Tall people should sing and speak at full height, not like they have a premature dowager's hump!
When the female gospel singer came into the lesson and I immediately identified her meek posture, the curved back and crunched chest. When she began to sing, the tight, uncontrolled sound I expected came out. By the end of that lesson she was standing at least 1/2 inch taller, breathing better and was overjoyed with her new-found vocal ease, range improvement and pitch control.
- Modest Female Singer
I have had many young, adult and elder ladies who try to hide the fullness of their chests in the name of modesty. This always makes me angry at society. It's like wearing an invisible burka to cover your shame. I say if anyone has a problem with you being all that you physically are, it's their problem, not yours! Lead with your heart. That means open your ribcage, and lift all that is on top of it! When you do this, you not only give yourself freedom to breathe and be and sing and speak well, you give this freedom and validation to others who see your example. They and I thank you.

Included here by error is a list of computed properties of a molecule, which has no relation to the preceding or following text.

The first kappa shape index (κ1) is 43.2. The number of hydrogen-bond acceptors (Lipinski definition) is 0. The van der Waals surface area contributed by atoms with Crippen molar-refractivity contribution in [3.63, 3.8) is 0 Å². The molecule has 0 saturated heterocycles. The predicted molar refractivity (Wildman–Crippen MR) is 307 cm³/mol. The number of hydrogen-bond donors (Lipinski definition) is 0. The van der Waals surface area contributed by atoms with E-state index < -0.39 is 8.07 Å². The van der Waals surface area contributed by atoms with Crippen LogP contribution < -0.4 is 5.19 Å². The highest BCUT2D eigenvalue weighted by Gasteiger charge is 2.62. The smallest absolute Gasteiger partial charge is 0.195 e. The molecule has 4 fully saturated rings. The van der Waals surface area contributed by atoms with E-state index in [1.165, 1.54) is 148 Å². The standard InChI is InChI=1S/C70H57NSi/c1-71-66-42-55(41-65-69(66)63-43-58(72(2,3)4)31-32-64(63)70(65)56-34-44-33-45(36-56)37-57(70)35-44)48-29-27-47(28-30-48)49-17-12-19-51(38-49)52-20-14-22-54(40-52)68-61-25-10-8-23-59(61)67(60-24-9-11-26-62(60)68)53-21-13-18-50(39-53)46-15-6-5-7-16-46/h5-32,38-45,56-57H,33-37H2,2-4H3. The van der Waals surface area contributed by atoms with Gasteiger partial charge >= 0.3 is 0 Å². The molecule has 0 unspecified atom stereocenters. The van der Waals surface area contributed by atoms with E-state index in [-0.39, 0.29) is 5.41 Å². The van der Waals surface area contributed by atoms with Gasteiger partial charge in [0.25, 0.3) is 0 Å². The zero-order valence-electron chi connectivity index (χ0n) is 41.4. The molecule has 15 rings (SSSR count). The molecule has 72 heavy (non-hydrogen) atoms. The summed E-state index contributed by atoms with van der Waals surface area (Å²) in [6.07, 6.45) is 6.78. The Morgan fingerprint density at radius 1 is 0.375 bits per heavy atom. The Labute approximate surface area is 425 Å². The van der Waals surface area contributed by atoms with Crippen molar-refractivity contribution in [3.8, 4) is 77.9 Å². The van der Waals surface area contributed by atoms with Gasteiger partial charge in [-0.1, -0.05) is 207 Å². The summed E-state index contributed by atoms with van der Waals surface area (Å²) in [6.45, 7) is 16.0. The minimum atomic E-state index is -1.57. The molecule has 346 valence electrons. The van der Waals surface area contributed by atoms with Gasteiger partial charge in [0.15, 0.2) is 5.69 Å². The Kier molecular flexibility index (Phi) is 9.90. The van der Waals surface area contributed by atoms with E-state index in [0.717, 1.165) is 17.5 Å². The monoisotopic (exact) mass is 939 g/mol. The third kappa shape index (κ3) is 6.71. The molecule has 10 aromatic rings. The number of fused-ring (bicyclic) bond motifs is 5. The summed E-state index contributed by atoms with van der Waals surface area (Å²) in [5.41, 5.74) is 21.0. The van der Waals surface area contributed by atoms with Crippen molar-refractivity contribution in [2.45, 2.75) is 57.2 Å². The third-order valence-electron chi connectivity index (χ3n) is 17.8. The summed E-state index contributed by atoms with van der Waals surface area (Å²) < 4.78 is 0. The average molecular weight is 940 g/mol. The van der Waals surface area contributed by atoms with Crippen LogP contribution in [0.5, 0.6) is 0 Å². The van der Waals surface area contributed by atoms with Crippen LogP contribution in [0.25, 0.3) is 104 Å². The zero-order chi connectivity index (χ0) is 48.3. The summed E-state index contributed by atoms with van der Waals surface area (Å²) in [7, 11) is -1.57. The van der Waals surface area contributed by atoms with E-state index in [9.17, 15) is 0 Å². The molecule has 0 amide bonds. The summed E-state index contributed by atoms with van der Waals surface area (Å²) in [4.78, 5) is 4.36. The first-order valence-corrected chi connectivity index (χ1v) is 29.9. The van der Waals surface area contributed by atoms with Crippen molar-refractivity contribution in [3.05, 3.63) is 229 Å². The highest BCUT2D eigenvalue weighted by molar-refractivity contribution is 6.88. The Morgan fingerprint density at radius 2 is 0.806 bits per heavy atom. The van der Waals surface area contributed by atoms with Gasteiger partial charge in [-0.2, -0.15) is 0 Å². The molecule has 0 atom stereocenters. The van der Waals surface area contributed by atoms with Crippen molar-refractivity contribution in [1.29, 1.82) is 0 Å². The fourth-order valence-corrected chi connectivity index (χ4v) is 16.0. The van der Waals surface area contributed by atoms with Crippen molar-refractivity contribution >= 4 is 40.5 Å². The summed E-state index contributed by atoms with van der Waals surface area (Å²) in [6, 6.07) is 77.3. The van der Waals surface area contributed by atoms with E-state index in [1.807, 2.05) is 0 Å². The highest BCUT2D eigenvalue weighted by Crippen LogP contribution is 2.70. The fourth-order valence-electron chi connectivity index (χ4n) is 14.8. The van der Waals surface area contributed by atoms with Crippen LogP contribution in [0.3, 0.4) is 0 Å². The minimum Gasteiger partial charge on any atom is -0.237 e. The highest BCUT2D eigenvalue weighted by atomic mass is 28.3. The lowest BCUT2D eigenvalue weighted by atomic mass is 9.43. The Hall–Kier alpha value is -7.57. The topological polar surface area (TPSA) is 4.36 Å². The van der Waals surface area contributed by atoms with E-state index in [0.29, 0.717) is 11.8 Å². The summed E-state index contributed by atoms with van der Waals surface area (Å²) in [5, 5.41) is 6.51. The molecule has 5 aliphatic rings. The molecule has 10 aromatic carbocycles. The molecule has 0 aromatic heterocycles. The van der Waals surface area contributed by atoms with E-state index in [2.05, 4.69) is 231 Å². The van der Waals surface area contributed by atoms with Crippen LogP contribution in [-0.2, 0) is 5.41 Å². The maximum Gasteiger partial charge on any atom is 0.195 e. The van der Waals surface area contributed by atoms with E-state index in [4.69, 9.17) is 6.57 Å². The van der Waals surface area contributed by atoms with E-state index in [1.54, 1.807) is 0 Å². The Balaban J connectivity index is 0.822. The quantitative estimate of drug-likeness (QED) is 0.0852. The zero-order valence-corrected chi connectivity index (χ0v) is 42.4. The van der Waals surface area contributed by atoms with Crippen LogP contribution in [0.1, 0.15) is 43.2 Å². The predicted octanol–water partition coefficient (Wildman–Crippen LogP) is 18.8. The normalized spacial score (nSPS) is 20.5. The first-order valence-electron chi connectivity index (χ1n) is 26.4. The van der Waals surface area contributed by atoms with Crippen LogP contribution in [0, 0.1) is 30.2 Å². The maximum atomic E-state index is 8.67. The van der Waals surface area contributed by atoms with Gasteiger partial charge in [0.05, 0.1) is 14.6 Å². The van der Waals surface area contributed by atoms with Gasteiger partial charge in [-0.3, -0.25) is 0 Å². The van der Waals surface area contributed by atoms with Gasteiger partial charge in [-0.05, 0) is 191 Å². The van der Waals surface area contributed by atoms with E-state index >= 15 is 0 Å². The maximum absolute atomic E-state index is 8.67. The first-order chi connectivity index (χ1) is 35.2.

The 14 year old girl came in to her first vocal lesson with me to get ready for an audition. When she began to sing, she assumed the typical cool teen side slump, and the high note had to be pushed out as I would expect in that posture. When I asked her to stand flexibly tall and pull her head back a bit, pulling her voice with her lyrics, she was amazed at how easy those high notes became.
- Cool and Shy Teenagers
A 15 yr old boy came in with slumped chest like he was having to report to the principal. His voice consisted of pushed chest and weak head voice, separated by the typical adolescent male vocal crack with no mix area. When I straightened his spine out at the wall and had him come from pelvic floor instead of tight ribcage for power he was able to back off his volume, mix his middle voice and get in a clear and higher head voice. It eased his vocal strain so much he started laughing!